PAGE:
1901 China expedition commemorative medal

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Medaille de chine 1900 rebellion des boxers.jpg
1901 China expedition commemorative medal
Awarded by  France
Type Campaign Medal
Eligibility French citizens
Awarded for Relief of the legations in Peking
Campaign Boxer Rebellion
Clasps 1900 CHINE 1901
Statistics
Established 15 April 1902
Total awarded ~34,500
Medaille commemorative de Chine ribbon.svg
Ribbon of the 1901 China expedition commemorative medal
General Robert Nivelle, a recipient of the 1901 China expedition commemorative medal
General Albert d'Amade, a recipient of the 1901 China expedition commemorative medal

The 1901 China expedition commemorative medal (French: "Médaille commémorative de l'expédition de Chine (1901)") was a French military campaign medal established by the law of 15 April 1902[1] to recognize service in China in 1900 and 1901 during the Boxer rebellion.

In May 1900, an uprising throughout Northern China threatened the interests of nations with established concessions in major cities and leased territories in the empire of China. This hostility against these powers was mainly driven by a secret nationalist and xenophobic group called "the Society of Righteous and Harmonious Fists", hence the name "Boxers" given to its members.[2]

It was decided by eight major powers (Germany, Austria, United States, France, Britain, Italy, Japan and Russia) to establish an international army of 150,000 men under the supreme command of German Field Marshal Count von Waldersee to rescue their besieged compatriots in Peking and put down the rebellion in the provinces. Allied troops entered Peking on 14 August 1900 but a peace treaty with China was only signed on 7 September 1901.[2]

Award statute[edit]

The 1901 China expedition commemorative medal was awarded by the President of the French Republic, based on the recommendation of the minister under which the potential recipient served, to all officers, sailors and soldiers having participated in the French expedition to China during the following time periods:[1]

  • for the personnel under the War Department, to all those who served in China between 30 June 1900 and 8 August 1901;
  • for the personnel under the Navy Department,
    • concerning members of crews, to those who were in service in theater between 30 May 1900 and 31 December 1901 who received an indemnity for service in China;
    • concerning officers, military functionaries or agents that did not figure on crew rosters, to those who received an indemnity for service in China covered in the decree of 4 August 1900 or an indemnity for expenses granted prior to 1 September 1900, in accordance with the order of the admiral commander in chief of the Far East naval division.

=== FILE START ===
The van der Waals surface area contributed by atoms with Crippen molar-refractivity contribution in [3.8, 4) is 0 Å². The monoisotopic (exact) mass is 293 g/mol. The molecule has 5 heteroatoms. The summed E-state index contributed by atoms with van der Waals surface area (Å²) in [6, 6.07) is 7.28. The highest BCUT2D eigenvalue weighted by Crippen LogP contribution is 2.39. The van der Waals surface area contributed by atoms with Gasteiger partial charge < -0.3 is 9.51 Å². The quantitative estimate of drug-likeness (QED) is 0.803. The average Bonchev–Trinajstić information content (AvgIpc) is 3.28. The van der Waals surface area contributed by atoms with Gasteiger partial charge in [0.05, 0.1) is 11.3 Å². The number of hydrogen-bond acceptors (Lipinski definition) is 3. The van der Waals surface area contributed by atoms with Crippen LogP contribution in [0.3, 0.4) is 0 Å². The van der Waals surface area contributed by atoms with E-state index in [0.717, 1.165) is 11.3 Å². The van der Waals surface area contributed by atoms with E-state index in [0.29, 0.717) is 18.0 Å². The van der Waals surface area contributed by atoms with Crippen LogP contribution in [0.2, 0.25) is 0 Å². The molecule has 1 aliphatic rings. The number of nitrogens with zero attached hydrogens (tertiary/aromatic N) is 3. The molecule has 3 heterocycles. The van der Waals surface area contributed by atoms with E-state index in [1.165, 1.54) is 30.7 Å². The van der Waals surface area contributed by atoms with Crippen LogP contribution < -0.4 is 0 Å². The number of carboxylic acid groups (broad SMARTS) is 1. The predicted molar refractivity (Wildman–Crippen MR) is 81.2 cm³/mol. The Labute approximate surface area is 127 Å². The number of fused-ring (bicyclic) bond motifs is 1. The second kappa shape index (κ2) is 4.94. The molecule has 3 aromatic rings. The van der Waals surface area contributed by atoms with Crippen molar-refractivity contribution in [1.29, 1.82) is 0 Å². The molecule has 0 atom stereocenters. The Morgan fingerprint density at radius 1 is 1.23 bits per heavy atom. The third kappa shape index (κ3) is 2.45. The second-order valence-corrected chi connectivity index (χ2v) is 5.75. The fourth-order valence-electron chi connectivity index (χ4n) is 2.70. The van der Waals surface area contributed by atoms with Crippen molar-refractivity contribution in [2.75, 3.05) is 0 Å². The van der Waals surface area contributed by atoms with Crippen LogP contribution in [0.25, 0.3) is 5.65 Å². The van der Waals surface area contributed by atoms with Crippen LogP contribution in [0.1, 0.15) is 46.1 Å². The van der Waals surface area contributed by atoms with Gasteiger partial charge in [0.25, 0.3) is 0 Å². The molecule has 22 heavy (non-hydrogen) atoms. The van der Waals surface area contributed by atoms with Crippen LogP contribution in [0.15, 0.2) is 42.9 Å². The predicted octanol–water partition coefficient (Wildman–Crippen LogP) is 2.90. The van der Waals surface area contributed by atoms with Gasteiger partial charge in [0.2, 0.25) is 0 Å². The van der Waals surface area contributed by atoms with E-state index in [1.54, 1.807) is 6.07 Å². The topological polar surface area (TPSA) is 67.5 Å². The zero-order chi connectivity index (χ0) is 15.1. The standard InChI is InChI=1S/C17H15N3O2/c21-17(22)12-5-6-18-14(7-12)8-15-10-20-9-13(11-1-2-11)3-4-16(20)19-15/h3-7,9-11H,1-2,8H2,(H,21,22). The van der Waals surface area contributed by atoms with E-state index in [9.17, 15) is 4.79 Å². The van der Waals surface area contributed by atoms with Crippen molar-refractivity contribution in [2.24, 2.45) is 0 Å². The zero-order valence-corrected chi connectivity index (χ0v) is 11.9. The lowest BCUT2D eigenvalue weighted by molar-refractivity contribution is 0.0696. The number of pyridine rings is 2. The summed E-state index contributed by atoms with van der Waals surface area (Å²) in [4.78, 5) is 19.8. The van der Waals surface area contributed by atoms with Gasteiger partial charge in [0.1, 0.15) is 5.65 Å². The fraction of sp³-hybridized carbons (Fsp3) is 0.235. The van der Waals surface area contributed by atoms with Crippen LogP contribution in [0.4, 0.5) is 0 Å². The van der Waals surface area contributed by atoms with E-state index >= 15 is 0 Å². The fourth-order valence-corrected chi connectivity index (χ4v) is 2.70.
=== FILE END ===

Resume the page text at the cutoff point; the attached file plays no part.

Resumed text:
It was also awarded, on the recommendation of the Minister for External Affairs, to the French civilians who took part in the defence of the legations in Peking.[1]

The law of 15 April 1904 added as potential recipients of the 1901 China expedition commemorative medal, the officers, sailors and soldiers, destined to take part in the expedition, who disembarked in the Tonkin between 30 June 1900 and 8 August 1901 on the condition they did not already receive the Colonial Medal for the same time period.[1]

Award description[edit]

The 1901 China expedition commemorative medal was a 30mm in diameter circular silver medal. The obverse bore the relief image of the effigy of the "warrior republic" in the form of the left profile of a helmeted woman's bust, the helmet being adorned by a crown of oak and laurel leaves. On either side, the relief inscription along the circumference "RÉPUBLIQUE FRANÇAISE" (English: "FRENCH REPUBLIC"). The reverse bore a pagoda surrounded with military and naval articles or war. The ribbon's suspension loop was adorned with two Chinese dragons.[1]

The medal hung from a 36mm wide silk moiré yellow ribbon with four 4mm wide equidistant green vertical stripes.[1]

Noteworthy recipients (partial list)[edit]

See also[edit]

References[edit]

  1. ^ a b c d e f "France Phaléristique web site" (in French). Marc Champenois. 2004-01-01. Retrieved 2013-10-11. 
  2. ^ a b "Boxer Rebellion". Britannica. 2013. Retrieved 2013-10-11. 

External links[edit]

Museum of the Legion of Honour (in French)